A diamond yarn is made by wrapping a coarse single yarn or roving with two fine yarn or filament components of contrasting colour, one in the direction of S twist and the other in the direction of Z twist. By extending and varying this technique, you can create multi-fold or 'cabled' yarns with a variety of effects.

5. Boucle yarn

This yarn is distinguished by a tight loop that protrudes from the body of the yarn at fairly regular intervals. These yarns are made up of three different yarns. The three parts of yarn are the core, the effect, and the tie or binder. The effect yarn is looped around a core or base yarn. To keep the loops in place, the third ply (binder) is wrapped over the effect ply. So, it is known as boucle yarn.

6. Loop yarn

The loop forming thread in this yarn creates prominent loops or circular ring shapes along the length of the yarn. Loop yarns are distinguished by the effect yarn's circular projections. They are usually made up of at least four component yarns: two cores, an effect, and a binder.

7. Snarl yarn

This is similar to loop yarn, except the looping yarn has a high twist, causing the loop to snarl. The loops created by the effect yarn fall under the influence of the untwisting stress in the yarn and form kinks due to the twist liveliness. The required snarl size and frequency can be obtained by carefully controlling the details of overfeeding and spinning tension, as well as the level of twist in the effect yarn.

8. Knop yarn

A knop yarn has prominent bunches of one or more of its component threads spaced at regular or irregular intervals along its length. It is typically produced using a machine with two pairs of rollers, each of which can be operated independently. One thread is delivered intermittently, while the other is delivered continuously. These bunches are formed when the excess effect yarn wraps around the core yarn at the same point. The yarn looks like a regular plied yarn between the knop sections. When using other yarns, the effect yarn overfeed is constant during production; when using knop yarns, the overfeed is controlled. The formation of the knop can be controlled by a device called knopping bar or a control bar.

9. Cloud or grandrelle yarn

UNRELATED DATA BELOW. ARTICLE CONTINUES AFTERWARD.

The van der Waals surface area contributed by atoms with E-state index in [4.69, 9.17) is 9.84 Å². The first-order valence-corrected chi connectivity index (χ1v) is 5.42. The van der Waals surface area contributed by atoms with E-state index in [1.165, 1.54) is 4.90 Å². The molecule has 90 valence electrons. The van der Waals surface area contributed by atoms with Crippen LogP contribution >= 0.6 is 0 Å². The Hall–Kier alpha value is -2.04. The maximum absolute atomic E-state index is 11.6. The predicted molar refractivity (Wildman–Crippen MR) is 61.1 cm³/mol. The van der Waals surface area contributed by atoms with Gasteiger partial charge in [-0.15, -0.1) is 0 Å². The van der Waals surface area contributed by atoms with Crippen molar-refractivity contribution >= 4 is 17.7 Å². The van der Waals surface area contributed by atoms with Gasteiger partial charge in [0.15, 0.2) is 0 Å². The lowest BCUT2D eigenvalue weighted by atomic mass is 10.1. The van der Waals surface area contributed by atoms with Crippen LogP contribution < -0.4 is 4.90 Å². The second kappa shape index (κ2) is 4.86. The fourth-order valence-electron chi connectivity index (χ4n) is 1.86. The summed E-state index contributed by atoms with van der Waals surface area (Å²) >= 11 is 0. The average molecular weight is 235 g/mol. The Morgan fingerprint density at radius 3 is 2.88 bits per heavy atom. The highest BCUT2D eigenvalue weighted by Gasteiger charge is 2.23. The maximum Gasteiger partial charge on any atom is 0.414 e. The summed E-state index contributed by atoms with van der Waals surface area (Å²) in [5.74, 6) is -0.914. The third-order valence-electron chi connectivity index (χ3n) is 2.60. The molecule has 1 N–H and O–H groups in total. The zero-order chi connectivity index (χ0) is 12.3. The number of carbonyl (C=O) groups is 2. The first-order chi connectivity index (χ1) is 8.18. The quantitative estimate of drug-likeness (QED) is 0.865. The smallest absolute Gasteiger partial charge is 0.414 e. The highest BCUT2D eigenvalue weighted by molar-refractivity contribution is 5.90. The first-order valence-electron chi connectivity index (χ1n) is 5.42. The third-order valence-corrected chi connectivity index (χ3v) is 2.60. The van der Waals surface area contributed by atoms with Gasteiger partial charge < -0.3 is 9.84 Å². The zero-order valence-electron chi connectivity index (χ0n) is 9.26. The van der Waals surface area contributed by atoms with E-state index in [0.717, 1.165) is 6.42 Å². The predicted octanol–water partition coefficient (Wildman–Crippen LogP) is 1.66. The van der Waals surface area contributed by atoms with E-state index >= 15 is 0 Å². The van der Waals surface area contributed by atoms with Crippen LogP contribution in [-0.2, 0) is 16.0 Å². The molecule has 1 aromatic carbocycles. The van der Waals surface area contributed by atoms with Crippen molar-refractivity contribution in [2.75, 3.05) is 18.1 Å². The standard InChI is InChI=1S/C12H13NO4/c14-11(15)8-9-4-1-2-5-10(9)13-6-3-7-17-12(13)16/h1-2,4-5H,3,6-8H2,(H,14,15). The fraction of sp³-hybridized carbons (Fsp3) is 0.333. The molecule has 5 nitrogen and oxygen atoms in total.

Grandelle yarn is widely used in many textile mills. This is made by twisting two or more different coloured threads together. Typically, contrasting colours are chosen to highlight the Grandelle effect. There is no core yarn; both yarns alternately form the base and cover. It is created by using two pairs of rollers to alternate between fast and slow deliveries.

10. Stripe yarn

A stripe yarn contains alternating elongated knops, revealing a separate core. The sections of yarn between the knops take on the appearance of a multi-threaded marl yarn.

11. Slub yarn

A slub yarn is one in which slubs (thick places in the yarn) have been deliberately created to produce the desired effect, which may be slow and subtle or strong and sudden.

12. Nep and fleck yarn

It has a compact yarn structure with fibre cluster specks scattered along the base yarn structure. These yarns work best when the effect fibres and base yarn fibres have contrasting colours, but more subtle effects can be achieved when the effect fibre and base yarn have similar colours.

13. Button yarn

The ‘button’ is an intermittent effect, created by a sudden pause in the progress of the core yarns, which allows a build-up of the effect material, usually in this case a sliver or roving. While in yarn form it can offer a truly dramatic effect, it is less than straightforward to process into fabric, and in practice it is usually found in its more discreet manifestations. The exception to this is of course in hand knitting yarns, since it can be expected that a hand knitter will be able to devote the time and care required to achieve a successful result.

14. Chainette yarn

Chainette yarns are made by a miniaturised circular weft knitting process. The feed may be a filament or fi ne spun yarn, or may even include metallic laminate film, depending upon the characteristics desired. These yarns appear most often in fashion knitwear, although chainette yarns have been used in weaving and passementerie, and they have become extremely popular with textile artists and embroiderers as well.

15. Chenille yarn